“So, if it was a choice between being vegan and joining the Peace Corps, you’d answer . . . .”
“Vegan,” I filled in. He had asked it nonchalantly, just another question in a long interview that covered many aspects of my life. No, I wouldn’t mind taking out piercings. Yes, I’d be willing to cover up my tattoos and dress modestly. Yes, I understand I might have to conform to certain cultural traditions that I might disagree with. I admit I was caught a little off guard, but I wasn’t really taken aback by the bluntness of his statement. I quickly answered vegan, trying to help the recruiter build an accurate picture of me. I didn’t realize that that moment was—in effect—the end of the interview.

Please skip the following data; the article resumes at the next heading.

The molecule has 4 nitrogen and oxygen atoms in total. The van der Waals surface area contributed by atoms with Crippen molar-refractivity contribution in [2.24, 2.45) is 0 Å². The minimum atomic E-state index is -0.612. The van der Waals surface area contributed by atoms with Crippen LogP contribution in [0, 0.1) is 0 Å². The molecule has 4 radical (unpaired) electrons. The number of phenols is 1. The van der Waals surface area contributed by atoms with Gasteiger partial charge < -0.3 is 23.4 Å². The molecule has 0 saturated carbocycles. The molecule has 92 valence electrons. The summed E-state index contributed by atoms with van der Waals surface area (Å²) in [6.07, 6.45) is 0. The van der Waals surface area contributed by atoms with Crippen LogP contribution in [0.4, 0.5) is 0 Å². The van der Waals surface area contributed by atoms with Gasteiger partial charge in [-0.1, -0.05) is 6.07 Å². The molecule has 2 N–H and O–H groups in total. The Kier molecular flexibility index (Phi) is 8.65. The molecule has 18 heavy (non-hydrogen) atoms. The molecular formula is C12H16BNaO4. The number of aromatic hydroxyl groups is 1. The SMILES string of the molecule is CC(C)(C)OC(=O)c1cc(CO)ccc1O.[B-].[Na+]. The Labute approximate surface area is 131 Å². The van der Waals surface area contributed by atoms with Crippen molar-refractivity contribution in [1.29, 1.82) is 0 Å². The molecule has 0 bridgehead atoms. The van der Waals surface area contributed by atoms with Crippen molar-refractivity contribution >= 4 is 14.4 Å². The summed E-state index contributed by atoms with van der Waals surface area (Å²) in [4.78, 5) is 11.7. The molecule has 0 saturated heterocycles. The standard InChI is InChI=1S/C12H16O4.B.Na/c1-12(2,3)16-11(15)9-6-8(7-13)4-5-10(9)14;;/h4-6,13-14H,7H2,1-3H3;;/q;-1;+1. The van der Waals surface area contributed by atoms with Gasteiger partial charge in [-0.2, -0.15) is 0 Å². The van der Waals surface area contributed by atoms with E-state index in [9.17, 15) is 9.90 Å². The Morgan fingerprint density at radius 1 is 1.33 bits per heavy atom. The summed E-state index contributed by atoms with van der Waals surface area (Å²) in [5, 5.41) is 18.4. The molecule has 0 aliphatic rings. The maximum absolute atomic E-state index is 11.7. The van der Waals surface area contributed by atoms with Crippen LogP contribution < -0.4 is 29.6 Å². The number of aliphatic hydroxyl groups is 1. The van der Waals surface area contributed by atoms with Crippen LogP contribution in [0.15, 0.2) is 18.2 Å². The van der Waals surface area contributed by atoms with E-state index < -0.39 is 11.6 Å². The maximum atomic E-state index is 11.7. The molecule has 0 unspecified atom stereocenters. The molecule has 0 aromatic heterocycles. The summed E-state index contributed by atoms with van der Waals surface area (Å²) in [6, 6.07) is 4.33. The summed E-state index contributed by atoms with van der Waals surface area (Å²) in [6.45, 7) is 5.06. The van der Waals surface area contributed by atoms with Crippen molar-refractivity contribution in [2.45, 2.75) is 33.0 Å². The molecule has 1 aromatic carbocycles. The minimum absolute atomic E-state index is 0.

At that point, I had been vegan for 3 ½ years. I had come to the decision slowly, first being vegetarian for a couple years. I had no guide down this path, no one inspiration. I thought about numerous factors and decided that vegan was the right choice. I didn’t have much support either, in the beginning. I was surrounded by meat eaters and it was rare to find a vegan. I persevered and while sometimes my choice made it difficult to find food, it was never impossible. With a little planning, it wasn’t even a big deal. In those few years, I had lived in the Netherlands, Italy, Japan and a few places in the U.S. I had traveled in Morocco for a few weeks. I survived, I stayed healthy—and I learned how to ask for vegan food in a few different languages.